Protecting the Food Supply

Posted on July 1, 2008  Comments (5)

A few weeks ago we posted about Tracking Down Tomato Troubles as another example of the challenges of scientific inquiry. Too often, in the rare instances that science is even discussed in the news, the presentation provides the illusion of simple obvious answers. Instead it is often a very confusing path until the answers are finally found (posts on scientific investigations in action). At which time it often seems obvious what was going on. But to get to the solutions we need dedicated and talented scientists to search for answers.

Now the CDC is saying tomatoes might not be the source of the salmonella after all: CDC investigates possible non-tomato salmonella sources.

Federal investigators retraced their steps Monday as suspicions mount that fresh unprocessed tomatoes aren’t necessarily causing the salmonella outbreak that has sickened hundreds across the USA.

Three weeks after the Food and Drug Administration warned consumers to avoid certain types of tomatoes linked to the salmonella outbreak, people are still falling ill, says Robert Tauxe with the Centers for Disease Control and Prevention. The latest numbers as of Monday afternoon were 851 cases, some of whom fell ill as recently as June 20, says Tauxe, deputy director of the CDC’s division of foodborne diseases.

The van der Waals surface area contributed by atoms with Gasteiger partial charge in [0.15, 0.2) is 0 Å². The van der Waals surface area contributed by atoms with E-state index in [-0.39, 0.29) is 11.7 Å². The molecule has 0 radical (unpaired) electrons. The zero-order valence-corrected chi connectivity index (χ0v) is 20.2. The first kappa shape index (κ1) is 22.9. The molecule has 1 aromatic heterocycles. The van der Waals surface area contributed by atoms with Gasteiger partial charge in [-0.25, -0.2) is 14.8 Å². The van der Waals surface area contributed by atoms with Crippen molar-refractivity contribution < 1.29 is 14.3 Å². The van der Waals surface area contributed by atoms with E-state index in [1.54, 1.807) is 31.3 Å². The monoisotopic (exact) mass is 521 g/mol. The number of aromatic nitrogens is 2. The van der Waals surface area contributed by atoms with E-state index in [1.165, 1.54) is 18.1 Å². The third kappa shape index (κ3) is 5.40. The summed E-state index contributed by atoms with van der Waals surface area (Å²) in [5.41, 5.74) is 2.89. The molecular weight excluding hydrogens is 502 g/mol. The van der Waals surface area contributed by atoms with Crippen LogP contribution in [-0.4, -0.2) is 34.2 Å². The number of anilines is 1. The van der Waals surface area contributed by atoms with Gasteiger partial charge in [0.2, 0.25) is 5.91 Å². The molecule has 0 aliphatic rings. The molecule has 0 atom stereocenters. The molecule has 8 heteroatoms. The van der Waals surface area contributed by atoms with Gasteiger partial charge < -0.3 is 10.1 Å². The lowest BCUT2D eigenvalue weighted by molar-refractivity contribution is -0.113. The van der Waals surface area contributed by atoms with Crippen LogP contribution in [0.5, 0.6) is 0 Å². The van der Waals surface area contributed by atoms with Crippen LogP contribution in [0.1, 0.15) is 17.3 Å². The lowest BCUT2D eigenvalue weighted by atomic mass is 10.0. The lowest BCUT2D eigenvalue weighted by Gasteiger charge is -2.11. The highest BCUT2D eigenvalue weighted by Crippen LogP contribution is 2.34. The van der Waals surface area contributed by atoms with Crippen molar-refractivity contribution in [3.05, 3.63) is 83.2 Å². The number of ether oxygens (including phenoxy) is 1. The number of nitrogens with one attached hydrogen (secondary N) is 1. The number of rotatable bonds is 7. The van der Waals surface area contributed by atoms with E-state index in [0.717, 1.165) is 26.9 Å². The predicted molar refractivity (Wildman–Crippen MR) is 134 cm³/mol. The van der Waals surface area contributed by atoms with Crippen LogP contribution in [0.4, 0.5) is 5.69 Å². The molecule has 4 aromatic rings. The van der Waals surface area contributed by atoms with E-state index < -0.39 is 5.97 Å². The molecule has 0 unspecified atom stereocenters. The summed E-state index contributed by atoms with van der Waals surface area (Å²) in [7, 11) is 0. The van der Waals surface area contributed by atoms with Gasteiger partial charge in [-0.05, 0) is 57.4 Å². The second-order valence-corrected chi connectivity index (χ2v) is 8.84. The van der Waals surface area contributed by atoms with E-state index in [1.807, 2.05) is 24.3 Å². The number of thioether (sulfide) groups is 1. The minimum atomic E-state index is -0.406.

The CDC launched a new round of interviews over the weekend. “We’re broadening the investigation to be sure it encompasses food items that are commonly consumed with tomatoes,” Tauxe says. If another food is found to be the culprit after tomatoes were recalled nationwide and the produce industry sustained losses of hundreds of millions of dollars, food safety experts say the public’s trust in the government’s ability to track foodborne illnesses will be shattered.

“It’s going to fundamentally rewrite how we do outbreak investigations in this country,” says Michael Osterholm of the Center for Infectious Disease Research and Policy at the University of Minnesota. “We can’t let this investigation, however it might turn out, end with just the answer of ‘What caused it?’ We need to take a very in-depth look at foodborne disease investigation as we do it today.”

I am inclined to believe the FDA is not enough focused on food safety. Perhaps we are not funding it enough, but we sure are spending tons of money on something so I can’t believe more money needs to be spent. Maybe just fewer bills passed (that the politicians don’t even bother to read) with favors to special interests instead of funding to support science and food safety. Or perhaps we are funding enough (though I am skeptical of this contention) and we just are not allowing food safety to get in the way of what special interests want (so we fund plenty for FDA to have managed this much better, to have systems in place that would provide better evidence but they are either prevented from doing so or failed to do so). I am inclined to believe special interests have more sway in agencies like (NASA, EPA, FDA…) than the public good and scientific openness – which is very sad. And, it seems to me, politicians have overwhelmingly chosen not to support more science in places like FDA, CDC, NIH… while increasing federal spending in other areas dramatically.

Related: USDA’s failure to protect the food supplyFDA May Make Decision That Will Speed Antibiotic Drug ResistanceFood safety proposal: throw the bums outThe A to Z Guide to Political Interference in Science

5 Responses to “Protecting the Food Supply”

  1. Anonymous
    July 3rd, 2008 @ 1:16 pm

    I feel bad for all the tomato farmers that just lost all that possible income. I hope they find out what food is causing it soon.

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